Words, Words, Words
At present, both the Democratic and Republicans Parties are beset with accusations of sanctimony and sabotage, and not undeservedly. Bernie Sanders, who has swept eight of the previous nine primaries, and his supporters inveigh against the so-called superdelegates—party bigwigs who vote as they choose. Truly super, since they possess votes worth 10,000 times more than the ordinary, undecorated citizen. 469 of these special individuals have already sworn fealty to Hillary Clinton. Sanders can muster up only a paltry 31. That Sanders could obliterate Clinton in New Hampshire by 22 points in February, yet still emerge with no advantage in delegate count due to support from the party elite, is the clearest proof of the system’s inadequacy.
On Monday, President Obama delivered a gentle chiding to a gathered crowd of political journalists, who, in his words, have been missing substance in order to “fill the void and feed the beast with instant commentary and Twitter rumors.” Just the day before, Nicholas Kristof offered his self-flagellation blaming the usual suspects: initial dismissal of The Donald as a living laugh line, followed by lavish airtime and little fact checking.
Thinking about Trump in dystopic terms, as I tend to do, leads me to seek sanctuary in literature. A little before Huey Long’s political ambitions were cut short by a bullet, Sinclair Lewis penned his great political satire “It Can’t Happen Here.” Of course, the impossible does happen—the authoritarian Buzz Windrip wins the presidential election and marches America steadily along the road to totalitarianism. Perhaps also instructive in the matter is Phillip Roth’s more recent “The Plot Against America,” in which the fascist Charles Lindbergh rides a wave of anti-Semitic, populist support to the White House.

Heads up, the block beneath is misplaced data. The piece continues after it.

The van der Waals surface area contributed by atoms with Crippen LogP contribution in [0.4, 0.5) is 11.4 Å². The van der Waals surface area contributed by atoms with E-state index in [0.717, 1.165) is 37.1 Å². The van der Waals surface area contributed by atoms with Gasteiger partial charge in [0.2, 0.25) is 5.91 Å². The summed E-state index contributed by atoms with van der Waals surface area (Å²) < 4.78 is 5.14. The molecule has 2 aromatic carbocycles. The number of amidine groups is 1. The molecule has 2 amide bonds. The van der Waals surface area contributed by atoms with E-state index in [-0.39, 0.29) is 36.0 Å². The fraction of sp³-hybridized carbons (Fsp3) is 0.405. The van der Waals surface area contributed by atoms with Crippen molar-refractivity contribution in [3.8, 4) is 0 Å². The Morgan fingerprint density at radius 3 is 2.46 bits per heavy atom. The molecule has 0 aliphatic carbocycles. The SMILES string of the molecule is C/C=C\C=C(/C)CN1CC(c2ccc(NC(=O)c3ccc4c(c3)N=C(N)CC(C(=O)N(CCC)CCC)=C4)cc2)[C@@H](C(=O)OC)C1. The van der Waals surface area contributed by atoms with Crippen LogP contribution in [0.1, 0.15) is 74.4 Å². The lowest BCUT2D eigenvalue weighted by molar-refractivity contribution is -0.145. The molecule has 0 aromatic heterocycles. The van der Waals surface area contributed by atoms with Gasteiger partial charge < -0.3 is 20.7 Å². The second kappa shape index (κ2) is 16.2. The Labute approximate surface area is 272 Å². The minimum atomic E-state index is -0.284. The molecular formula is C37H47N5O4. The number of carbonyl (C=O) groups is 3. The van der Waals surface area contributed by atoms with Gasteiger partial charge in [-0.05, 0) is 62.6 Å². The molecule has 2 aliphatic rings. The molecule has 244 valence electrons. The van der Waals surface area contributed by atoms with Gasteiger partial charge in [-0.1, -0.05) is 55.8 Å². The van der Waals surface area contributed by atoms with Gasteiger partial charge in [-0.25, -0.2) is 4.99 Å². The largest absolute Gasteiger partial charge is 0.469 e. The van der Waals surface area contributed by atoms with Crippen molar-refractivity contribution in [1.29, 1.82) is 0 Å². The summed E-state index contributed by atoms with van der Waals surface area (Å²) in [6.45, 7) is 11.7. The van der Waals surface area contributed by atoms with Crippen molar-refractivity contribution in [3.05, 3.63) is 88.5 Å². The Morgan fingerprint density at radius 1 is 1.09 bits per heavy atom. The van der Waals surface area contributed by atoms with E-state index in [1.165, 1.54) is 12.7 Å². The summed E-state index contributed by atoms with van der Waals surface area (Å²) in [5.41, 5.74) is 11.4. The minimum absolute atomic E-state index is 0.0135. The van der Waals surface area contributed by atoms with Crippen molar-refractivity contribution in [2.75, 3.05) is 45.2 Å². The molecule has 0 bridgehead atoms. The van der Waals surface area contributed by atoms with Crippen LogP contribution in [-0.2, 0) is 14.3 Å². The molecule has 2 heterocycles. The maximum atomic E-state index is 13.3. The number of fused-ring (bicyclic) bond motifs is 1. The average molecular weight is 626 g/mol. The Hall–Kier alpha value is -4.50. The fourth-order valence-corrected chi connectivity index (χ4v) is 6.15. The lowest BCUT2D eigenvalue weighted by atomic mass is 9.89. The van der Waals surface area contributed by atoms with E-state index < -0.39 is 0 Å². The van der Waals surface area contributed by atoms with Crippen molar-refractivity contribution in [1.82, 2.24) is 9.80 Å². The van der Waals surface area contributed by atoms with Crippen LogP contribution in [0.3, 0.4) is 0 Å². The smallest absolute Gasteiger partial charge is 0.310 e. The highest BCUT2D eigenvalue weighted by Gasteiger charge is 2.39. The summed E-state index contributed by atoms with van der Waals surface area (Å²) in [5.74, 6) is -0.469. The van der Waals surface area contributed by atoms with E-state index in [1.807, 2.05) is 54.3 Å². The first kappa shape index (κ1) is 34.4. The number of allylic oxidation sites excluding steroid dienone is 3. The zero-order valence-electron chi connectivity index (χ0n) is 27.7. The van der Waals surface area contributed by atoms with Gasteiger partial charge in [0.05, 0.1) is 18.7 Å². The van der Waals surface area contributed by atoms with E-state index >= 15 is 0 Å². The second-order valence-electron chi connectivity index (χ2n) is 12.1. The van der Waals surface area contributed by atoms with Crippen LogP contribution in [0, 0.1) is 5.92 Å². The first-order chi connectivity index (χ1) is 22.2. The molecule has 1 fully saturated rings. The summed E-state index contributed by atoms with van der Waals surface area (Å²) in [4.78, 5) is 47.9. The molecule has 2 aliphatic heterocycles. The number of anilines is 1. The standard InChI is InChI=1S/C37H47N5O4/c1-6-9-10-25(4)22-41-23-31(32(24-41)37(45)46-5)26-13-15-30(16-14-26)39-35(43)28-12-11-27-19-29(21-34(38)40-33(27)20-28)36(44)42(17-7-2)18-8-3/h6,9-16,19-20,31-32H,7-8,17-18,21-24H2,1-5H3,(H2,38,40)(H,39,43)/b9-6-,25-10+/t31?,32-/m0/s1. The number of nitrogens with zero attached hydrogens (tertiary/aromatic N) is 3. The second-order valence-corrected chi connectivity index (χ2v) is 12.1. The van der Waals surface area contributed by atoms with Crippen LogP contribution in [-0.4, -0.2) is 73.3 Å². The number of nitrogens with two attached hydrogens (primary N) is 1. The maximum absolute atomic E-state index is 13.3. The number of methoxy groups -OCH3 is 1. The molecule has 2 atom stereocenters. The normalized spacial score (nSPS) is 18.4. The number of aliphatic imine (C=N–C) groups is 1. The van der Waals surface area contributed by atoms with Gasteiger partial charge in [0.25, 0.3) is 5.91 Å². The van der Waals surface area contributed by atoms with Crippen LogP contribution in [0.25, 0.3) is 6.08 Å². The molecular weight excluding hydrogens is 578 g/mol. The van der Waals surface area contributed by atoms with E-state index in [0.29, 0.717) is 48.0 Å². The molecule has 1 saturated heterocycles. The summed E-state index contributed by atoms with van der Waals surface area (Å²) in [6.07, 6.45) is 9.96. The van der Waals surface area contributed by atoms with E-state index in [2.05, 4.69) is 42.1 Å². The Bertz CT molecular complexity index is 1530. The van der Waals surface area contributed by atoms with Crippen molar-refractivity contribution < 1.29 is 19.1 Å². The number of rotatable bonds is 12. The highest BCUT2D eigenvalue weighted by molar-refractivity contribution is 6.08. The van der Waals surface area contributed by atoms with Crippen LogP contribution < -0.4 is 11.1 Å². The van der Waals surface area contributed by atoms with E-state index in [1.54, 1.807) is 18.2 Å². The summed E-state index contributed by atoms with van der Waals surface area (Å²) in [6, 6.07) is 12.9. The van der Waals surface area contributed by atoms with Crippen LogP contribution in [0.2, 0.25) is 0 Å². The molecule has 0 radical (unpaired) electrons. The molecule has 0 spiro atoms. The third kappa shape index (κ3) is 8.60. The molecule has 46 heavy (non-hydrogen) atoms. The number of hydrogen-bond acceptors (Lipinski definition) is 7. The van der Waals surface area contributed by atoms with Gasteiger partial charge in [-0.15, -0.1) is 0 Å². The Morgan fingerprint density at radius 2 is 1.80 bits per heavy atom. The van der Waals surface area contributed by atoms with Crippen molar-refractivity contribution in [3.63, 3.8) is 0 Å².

Almost everyone promises radical political reinvention, as if the hopelessly recalcitrant Congress would dissipate if he or she wished it so.
On Bill Maher’s show the night before, Gloria Steinem made that shaky premise even more dubious, offering that women supporting Vermont Senator Bernie Sanders were too busy chasing men to form their own opinions. “And when you’re young, you’re thinking ‘Where are the boys?’ The boys are with Bernie,” she said, apparently endorsing the same sexist, estrogen-emphasizing arguments of her past opponents.